Thoughts on the new PSM II assessment
I just took the new PSM II assessment and thought I'd write down my thoughts while still fresh in memory.
As you may know scrum.org changed the assessments recently so what was previously PSM II is now PSM III and PSM II is an all new 30 question assessment with multiple choice, multiple answers, true/false questions just like PSM I.
Questions are quite long and often relate to real life scenarios. Typical question is "situation X exists, how would you act in this situation?" There are usually several answers that may seem right, and few alternatives that can be quickly ruled out as an incorrect answer. Some questions relate to scaling scrum so taking the open assessment for Nexus and some reading on scaling scrum is a good idea.
I think I had only one true/false question and most are multiple choice or multiple answers (about 50/50 I'd say). There are no/few questions like "what is the time-box for the daily scrum" that are clearly defined in the scrum guide. You have to reason to get to the right answer more than using the muscle-memory you may get from taking the open assessments. The total time allowed is 90 minutes for the 30 questions. I had time to answer and go through and double-check my answers but no more.
I think this assessment is a good fit between PSM I and III. You can pass PSM I by just reading (and understanding) the scrum guide. PSM II requires some real life experience and more in-depth knowledge. I haven't taken the PSM III but by just reading about it and seeing how few that passed indicate that there's a huge difference in knowledge, both theoretical and practical required, from PSM I to III.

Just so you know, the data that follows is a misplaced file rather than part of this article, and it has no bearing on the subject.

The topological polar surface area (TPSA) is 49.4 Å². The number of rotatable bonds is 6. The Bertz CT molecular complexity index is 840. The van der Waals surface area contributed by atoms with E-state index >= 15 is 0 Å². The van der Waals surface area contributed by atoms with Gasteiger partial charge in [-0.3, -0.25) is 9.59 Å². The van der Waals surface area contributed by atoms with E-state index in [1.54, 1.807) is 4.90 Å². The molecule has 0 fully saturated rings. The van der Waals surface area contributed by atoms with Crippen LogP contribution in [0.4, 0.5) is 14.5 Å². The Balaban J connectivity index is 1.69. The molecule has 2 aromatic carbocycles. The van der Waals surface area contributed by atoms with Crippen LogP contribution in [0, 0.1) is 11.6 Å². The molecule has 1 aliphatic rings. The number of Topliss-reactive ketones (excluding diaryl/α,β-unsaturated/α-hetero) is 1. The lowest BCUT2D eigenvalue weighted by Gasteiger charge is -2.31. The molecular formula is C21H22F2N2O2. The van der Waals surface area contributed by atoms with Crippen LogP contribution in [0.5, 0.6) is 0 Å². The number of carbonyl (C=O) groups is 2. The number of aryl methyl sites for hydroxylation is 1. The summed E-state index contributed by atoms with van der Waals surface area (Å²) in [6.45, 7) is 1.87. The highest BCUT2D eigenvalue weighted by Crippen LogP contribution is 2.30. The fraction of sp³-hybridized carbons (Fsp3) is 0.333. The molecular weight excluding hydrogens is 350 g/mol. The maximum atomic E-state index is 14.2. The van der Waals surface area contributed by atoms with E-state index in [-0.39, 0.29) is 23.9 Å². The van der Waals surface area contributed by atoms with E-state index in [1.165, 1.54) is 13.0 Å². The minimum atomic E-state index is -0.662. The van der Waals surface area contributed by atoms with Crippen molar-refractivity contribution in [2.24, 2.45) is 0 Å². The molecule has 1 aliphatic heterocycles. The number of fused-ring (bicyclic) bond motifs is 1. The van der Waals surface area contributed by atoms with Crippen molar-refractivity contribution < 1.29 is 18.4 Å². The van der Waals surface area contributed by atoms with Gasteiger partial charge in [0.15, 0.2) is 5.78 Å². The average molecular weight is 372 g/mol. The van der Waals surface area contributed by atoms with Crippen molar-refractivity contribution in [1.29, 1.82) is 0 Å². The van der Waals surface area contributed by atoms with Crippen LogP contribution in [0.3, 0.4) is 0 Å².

Some questions are unnecessarily complex. The essence of the questions could in many questions be phrased a lot shorter.
The language used could be simplified and on a few questions I think there are even grammatical errors. Although I am not a native English speaker I consider myself to be able to read and understand English well but I still had problems understanding some questions. This should not be a factor for being able to pass the test.
It would be valuable to be informed what questions that was answered incorrectly. If only for my own curiosity. You are informed about in what area you missed, but not what specific questions that were answered incorrectly.